During the summer Joseph led a workshop at the Unity Church in Farmington Hills where he talked about some of the challenges he faced growing up in a society that places pressure on men to make a lot of money to succeed and to be competitive and winning. Earlier in his life, he did what was expected of him, had the ideal corporate job, but he knew deep down that he was living someone else’s dream. He one day decided to throw away the expectations, embrace his own passions, and live his own dream. His decisions transformed his life, leading him to live in the mountains of South Carolina, to write a book, called Life’s Lessons, and to provide coaching in an effort to help others transform their lives as well.

To learn more, visit Joseph’s website www.IFGTcoach.com

“I’ve worked with people who dread Mondays and the work week ahead,” he said. “They start the week already feeling worn out and tired. I help ignite their dreams so they feel re-energized with passion and excitement toward living their dreams.”  

Joseph asks,

  • How would it feel to wake up Monday mornings excited about how you’re spending your week?
  • What would being creative look like for you?
  • How can you breathe life into our dreams on a daily basis and do so with ease and enjoyment?

“Some of my clients who were in a relationship lacking passion or seeking to bring an awesome relationship into their life, felt lonely and let down, and craved a love relationship,” he said. “I helped them build a strong vision of the relationship they want in their lives.”

Joseph asks,

  • What is your vision for a special love relationship?
  • How would it feel to have a real closeness and true heart connection?

“I’ve worked with people who have struggled with their health and wellbeing,” he said. “Through building the dream of a life of vibrancy, health and true happiness, their lives are literally transformed. Some have come off of anxiety medications and moved from a life of worry and fear into soaring into their greatest vision and dreams.”

Joseph asks,

  • How would you feel to wake up in the morning with vibrancy and excitement to get your day going?
  • How would you spend your day based on having energy, health and passion?

“I’ve worked with clients who battle with time and money freedom,” he said. “They work so hard and are so tired by the weekend that they didn’t have the time or energy to enjoy the benefits of all their efforts. But through opening up their dreams and bringing those forth with passion and abundance they had the chance to enjoy traveling to wonderful places with breathtaking surroundings like Alaska, Hawaii, National Parks, France, waterfalls, and camping.”

Joseph asks,

  • How would you feel waking up seeing the ocean and taking a morning stroll on the beach, or enjoying sitting near a breathtaking waterfall?
  • What is that dream place for you?
  • Where would you go?
  • What would you do if you knew you had time and money freedom on your side?

“It all starts with a clear vision, with a single decision,” he said. “Some people live for 90 years. Other people live one year 90 times, and continue to repeat the same patterns holding them back. The number of years we live is limited, but your life doesn’t have to be.”

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Sharing the stage with Mary Morrissey in L.A. during a Life Mastery Institute event, to inspire and motivate over 400 people.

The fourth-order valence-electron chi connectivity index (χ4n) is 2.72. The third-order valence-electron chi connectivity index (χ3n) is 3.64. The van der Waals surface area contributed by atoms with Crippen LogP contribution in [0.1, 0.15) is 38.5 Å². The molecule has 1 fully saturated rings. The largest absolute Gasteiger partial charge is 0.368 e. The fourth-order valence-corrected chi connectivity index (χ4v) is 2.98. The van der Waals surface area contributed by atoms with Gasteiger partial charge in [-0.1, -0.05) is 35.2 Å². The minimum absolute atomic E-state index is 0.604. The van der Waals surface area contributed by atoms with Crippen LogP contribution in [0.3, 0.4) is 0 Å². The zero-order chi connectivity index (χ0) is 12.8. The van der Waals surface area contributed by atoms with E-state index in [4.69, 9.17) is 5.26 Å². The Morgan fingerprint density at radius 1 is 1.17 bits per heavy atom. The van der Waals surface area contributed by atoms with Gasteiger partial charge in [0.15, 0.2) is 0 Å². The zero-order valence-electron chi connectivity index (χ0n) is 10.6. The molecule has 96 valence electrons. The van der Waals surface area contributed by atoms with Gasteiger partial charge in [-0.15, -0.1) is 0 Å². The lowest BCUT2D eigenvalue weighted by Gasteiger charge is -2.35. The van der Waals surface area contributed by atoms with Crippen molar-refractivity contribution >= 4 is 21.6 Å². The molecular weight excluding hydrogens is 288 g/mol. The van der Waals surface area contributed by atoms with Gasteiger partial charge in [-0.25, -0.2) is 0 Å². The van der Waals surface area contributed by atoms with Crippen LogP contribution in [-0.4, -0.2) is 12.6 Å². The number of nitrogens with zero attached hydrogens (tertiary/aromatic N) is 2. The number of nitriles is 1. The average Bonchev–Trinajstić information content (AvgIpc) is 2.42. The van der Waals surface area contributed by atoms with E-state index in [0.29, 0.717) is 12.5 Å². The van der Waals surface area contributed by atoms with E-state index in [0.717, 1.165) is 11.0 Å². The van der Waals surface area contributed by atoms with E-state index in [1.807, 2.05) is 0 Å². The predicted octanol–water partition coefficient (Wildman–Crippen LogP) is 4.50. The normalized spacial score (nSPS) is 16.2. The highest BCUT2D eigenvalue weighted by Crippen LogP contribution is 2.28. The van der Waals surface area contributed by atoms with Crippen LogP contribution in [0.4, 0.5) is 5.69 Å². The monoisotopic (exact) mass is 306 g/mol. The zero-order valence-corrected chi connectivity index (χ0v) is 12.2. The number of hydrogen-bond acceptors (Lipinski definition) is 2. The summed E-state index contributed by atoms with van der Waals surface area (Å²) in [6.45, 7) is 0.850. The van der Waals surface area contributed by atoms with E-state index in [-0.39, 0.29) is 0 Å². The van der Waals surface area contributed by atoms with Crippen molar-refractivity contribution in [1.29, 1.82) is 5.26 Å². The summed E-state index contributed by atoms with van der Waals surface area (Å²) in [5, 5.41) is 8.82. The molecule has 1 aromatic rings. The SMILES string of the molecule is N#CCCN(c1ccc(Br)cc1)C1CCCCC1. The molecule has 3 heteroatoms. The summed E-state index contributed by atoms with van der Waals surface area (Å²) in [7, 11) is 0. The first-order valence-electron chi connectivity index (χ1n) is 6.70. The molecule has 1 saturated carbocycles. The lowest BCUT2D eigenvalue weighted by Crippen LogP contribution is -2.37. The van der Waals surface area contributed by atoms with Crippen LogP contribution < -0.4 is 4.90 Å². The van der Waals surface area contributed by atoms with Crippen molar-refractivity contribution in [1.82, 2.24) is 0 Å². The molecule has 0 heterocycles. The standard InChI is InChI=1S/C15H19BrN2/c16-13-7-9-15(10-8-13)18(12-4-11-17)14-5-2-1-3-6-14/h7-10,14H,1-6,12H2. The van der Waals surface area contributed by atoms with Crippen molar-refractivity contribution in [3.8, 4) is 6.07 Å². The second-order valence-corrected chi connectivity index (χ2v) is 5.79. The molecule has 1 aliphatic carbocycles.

At the end of the workshop, Joseph did an exercise that I found really effective. I ended up scheduling a one-hour Strategy Session with him where we talked about my wanting to create more of a balance between family and work. He’s offering anyone who sees this interview a complimentary Strategy Session (just tell him you saw his interview or read this article).  

I’ve been fortunate, and smart enough, to work with some of the best coaches, and it has helped my life on a personal and professional level. If you want to build momentum for 2019, take advantage of this generous offer, to really ignite your passion and dream, and to have a blessed New Year!

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To learn more, visit Joseph’s website www.IFGTcoach.com

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The Goddess Within

It was such a joy to connect with a woman writer who shares my Mesopotamian roots and my interests in the role of feminism within a patriarchal culture where, Helen Talia says, “We need to end the finger-pointing and place ourselves back on the roadmap to honor our feminine power as we turn to self-care.”

Helen is a CPA, Assyrian feminist, and writer and contributor for the Chicago Tribune. I read her article “Gender and Engenderment” published by the Tribune in 2013 and, appreciating her perspective, felt I must quote her in my upcoming book Mesopotamian Goddesses: Unveiling Your Feminine Power (publication date January 6, 2019 and available for pre-orders). I also invited her to come on my show to further discuss this topic.

The land of milk and honey, known as ancient Mesopotamia and the cradle of civilization, is located between two rivers: the Tigris and the Euphrates. Mesopotamia is mostly modern-day Iraq and Kuwait and parts of Iran, Syria, and Turkey. It is the setting for much of the Old Testament, including the Garden of Eden, the birth of Adam and Eve, and Prophet Abraham.

Some of the most significant developments or inventions credited to the Mesopotamians include writing, the wheel, agriculture, beer, sailboats, irrigation, religious rites, and separation of time into hours, minutes, and seconds (the clock). Many “firsts” were discovered there: laws, contracts, written music, doctors, bicameral congress, mitigation, mathematics, astronomy, and much more.